I’m quite sure you have also experienced this already: at the exact millisecond your mouse pointer (should you still be using one of those prehistoric devices called laptops or desktops) or your finger reaches the area you intended to click/tap, the link to the content you wanted to access jumps 1 or 2 centimeters down. Which causes you to click/tap another link than the one you intended, ovbiously bringing you to some content you were not looking for. Theoretically this could lead to the revelation of some unexpected, surprising, amazing and wonderful piece of information that enlightens your day and potentially has thrilling, life-changing consequences – in reality you know that it simply does not. You simply land on a page that might well be extremely interesting to loads of people, but most definitely not to you.
The reason why this happens is quite easily explained: it’s because of banners (various types of so-called ‘display advertising’ to be more precise, but we’ll refer to all of it here as banners). When you go to a webpage, a part of it starts loading to make sure that you know very quickly that you are on the right page (internet users are known to be a very impatient bunch: have them wait just a second too long and they’re off, trying to access another – and quite likely competing – page) and if the page is well organized, this will result in displaying some of the things on the page that you might want to click/tap on.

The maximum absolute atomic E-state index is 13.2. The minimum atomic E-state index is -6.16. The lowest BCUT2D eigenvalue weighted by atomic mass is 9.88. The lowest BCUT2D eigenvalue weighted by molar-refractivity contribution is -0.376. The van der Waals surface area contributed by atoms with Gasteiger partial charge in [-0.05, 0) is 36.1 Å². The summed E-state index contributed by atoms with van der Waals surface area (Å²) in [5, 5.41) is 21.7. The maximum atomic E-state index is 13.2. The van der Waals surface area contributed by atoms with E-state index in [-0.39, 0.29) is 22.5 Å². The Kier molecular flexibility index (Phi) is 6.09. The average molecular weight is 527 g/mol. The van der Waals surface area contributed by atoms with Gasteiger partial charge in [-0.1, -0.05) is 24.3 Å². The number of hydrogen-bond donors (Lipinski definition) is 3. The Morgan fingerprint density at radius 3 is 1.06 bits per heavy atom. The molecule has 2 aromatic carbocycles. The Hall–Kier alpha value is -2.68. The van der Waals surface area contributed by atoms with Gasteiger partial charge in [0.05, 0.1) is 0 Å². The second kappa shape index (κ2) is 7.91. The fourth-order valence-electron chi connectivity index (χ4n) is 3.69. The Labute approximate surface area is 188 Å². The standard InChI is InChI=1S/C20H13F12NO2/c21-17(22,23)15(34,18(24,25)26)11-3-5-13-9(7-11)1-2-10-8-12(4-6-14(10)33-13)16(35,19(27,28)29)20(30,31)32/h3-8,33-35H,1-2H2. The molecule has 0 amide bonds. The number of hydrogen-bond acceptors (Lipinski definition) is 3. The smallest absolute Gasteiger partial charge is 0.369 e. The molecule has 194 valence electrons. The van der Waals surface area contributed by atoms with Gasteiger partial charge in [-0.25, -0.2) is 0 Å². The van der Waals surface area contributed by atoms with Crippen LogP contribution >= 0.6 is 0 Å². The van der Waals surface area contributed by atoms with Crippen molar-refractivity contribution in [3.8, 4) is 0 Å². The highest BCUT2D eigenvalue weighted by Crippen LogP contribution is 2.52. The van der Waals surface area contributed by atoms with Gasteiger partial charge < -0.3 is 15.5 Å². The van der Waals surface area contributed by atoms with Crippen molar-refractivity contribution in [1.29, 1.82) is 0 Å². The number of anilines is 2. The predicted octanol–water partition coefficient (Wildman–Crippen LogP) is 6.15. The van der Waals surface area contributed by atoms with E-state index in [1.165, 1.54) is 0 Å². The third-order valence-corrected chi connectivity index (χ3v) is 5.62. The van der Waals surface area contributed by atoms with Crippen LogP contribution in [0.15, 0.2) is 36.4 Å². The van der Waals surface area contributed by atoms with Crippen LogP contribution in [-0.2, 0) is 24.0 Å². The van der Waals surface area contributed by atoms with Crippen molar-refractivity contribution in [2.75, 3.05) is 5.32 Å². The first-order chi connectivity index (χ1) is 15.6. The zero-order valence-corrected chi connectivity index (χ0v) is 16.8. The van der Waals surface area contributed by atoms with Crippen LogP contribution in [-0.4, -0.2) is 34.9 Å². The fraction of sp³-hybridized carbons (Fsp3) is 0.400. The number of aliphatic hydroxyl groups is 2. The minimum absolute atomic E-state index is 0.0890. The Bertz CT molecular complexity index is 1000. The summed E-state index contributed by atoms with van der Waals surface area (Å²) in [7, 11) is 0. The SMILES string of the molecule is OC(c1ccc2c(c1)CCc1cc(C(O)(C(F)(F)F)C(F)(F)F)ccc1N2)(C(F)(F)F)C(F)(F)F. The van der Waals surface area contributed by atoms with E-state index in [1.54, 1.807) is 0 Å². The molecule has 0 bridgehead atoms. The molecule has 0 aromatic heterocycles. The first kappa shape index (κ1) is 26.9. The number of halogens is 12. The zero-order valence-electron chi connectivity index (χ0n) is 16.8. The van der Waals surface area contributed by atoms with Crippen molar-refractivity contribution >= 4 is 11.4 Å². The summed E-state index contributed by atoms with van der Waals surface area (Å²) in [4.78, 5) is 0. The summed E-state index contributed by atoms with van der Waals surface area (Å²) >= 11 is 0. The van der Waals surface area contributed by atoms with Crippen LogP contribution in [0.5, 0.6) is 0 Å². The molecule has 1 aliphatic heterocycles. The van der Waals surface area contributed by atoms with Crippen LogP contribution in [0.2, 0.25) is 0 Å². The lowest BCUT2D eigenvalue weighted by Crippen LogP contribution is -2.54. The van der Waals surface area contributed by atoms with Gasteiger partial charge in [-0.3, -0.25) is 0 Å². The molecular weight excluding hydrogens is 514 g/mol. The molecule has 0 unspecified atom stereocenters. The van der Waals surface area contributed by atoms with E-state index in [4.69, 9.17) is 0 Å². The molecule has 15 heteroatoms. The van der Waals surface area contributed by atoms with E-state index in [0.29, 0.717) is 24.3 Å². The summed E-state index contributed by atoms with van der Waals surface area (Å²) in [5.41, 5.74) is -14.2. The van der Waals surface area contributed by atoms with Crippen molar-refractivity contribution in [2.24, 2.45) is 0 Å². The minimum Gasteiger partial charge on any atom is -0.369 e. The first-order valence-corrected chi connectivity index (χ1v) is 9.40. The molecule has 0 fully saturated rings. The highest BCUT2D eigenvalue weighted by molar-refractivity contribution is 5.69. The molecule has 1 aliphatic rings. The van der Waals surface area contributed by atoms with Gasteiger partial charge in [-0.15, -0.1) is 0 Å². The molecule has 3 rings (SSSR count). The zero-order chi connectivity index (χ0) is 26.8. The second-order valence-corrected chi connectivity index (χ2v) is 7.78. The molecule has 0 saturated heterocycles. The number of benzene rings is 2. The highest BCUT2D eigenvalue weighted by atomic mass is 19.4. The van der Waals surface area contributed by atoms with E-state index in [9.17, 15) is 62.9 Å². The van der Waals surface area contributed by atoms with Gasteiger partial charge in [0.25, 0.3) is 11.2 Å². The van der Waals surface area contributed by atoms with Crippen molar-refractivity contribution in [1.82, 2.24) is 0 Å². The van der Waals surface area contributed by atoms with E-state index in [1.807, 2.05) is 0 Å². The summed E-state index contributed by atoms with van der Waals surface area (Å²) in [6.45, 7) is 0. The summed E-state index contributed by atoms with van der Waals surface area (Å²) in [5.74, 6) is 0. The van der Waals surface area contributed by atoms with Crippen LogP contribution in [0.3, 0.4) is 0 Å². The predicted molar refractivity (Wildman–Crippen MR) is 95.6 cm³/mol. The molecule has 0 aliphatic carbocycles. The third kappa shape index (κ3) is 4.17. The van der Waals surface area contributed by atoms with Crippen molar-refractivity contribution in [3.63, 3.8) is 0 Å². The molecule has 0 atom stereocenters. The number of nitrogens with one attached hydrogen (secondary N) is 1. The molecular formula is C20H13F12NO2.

But then the stuff that takes a bit longer to load into the memory of your device is loaded… like banners, that can be bigger because they are animated (meaning: having more chance of attracting your attention) or have a link to one or more tracking tools used to measure the effectiveness of the banner (in the browser you can often witness this by monitoring the info shown about the content being loaded: it will then say something containing ‘ad’ or ‘stat’ in the name). And if the banner is meant to be shown on a part of the page that is above the point you wanted to click/tap, this soon-to-be-clicked/tapped-upon content is moved down a bit. Resulting in banner frustration.
Is there anything you can do to avoid it? Not really. Well, of course you can a) stop using the internet (according to some the Middle Ages weren’t all that bad) or b) patiently wait until the connection speed is so fiber-awesome (or whatever will come next) that every component of every page loads in a nanosecond, but for the near future: learn to live with it, as an ad-free internet is also not going to happen (and should not happen either, as the ads are in fact paying for a lot of the things you massively use for free).